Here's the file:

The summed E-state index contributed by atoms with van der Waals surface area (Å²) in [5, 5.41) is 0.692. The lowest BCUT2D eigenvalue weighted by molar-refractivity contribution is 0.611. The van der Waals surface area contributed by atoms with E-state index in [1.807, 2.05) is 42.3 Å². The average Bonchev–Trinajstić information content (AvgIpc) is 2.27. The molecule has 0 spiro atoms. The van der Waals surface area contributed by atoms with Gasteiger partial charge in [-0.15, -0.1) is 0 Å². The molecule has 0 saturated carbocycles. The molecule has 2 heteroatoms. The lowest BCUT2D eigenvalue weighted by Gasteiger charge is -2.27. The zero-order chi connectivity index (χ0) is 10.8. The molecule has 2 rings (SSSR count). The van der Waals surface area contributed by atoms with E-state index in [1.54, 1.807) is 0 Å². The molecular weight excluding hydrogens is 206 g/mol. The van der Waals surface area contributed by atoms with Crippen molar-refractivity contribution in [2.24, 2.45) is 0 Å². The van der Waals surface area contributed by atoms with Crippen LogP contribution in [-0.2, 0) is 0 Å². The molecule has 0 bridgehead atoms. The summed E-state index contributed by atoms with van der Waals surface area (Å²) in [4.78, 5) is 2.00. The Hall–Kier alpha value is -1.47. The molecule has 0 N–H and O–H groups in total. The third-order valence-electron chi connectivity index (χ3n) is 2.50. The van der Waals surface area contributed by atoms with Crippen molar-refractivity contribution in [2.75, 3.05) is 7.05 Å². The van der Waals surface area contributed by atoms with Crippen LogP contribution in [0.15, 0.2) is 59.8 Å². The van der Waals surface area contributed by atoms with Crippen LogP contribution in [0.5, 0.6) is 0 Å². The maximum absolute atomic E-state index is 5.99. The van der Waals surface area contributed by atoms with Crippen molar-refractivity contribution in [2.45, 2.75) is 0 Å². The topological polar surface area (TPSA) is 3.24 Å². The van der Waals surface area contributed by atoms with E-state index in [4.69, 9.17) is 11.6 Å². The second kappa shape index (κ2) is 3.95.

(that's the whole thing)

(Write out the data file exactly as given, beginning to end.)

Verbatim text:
The summed E-state index contributed by atoms with van der Waals surface area (Å²) in [5, 5.41) is 0.692. The lowest BCUT2D eigenvalue weighted by molar-refractivity contribution is 0.611. The van der Waals surface area contributed by atoms with E-state index in [1.807, 2.05) is 42.3 Å². The average Bonchev–Trinajstić information content (AvgIpc) is 2.27. The molecule has 0 spiro atoms. The van der Waals surface area contributed by atoms with Gasteiger partial charge in [-0.15, -0.1) is 0 Å². The molecule has 0 saturated carbocycles. The molecule has 2 heteroatoms. The lowest BCUT2D eigenvalue weighted by Gasteiger charge is -2.27. The zero-order chi connectivity index (χ0) is 10.8. The molecule has 2 rings (SSSR count). The van der Waals surface area contributed by atoms with E-state index in [1.54, 1.807) is 0 Å². The molecular weight excluding hydrogens is 206 g/mol. The van der Waals surface area contributed by atoms with Crippen molar-refractivity contribution in [2.24, 2.45) is 0 Å². The van der Waals surface area contributed by atoms with Crippen LogP contribution in [-0.2, 0) is 0 Å². The molecule has 0 bridgehead atoms. The summed E-state index contributed by atoms with van der Waals surface area (Å²) in [4.78, 5) is 2.00. The Hall–Kier alpha value is -1.47. The molecule has 0 N–H and O–H groups in total. The third-order valence-electron chi connectivity index (χ3n) is 2.50. The van der Waals surface area contributed by atoms with Crippen molar-refractivity contribution in [2.75, 3.05) is 7.05 Å². The van der Waals surface area contributed by atoms with Crippen LogP contribution in [0.15, 0.2) is 59.8 Å². The van der Waals surface area contributed by atoms with Crippen LogP contribution in [0.5, 0.6) is 0 Å². The maximum absolute atomic E-state index is 5.99. The van der Waals surface area contributed by atoms with Crippen molar-refractivity contribution in [2.45, 2.75) is 0 Å². The topological polar surface area (TPSA) is 3.24 Å². The van der Waals surface area contributed by atoms with E-state index in [4.69, 9.17) is 11.6 Å². The second kappa shape index (κ2) is 3.95.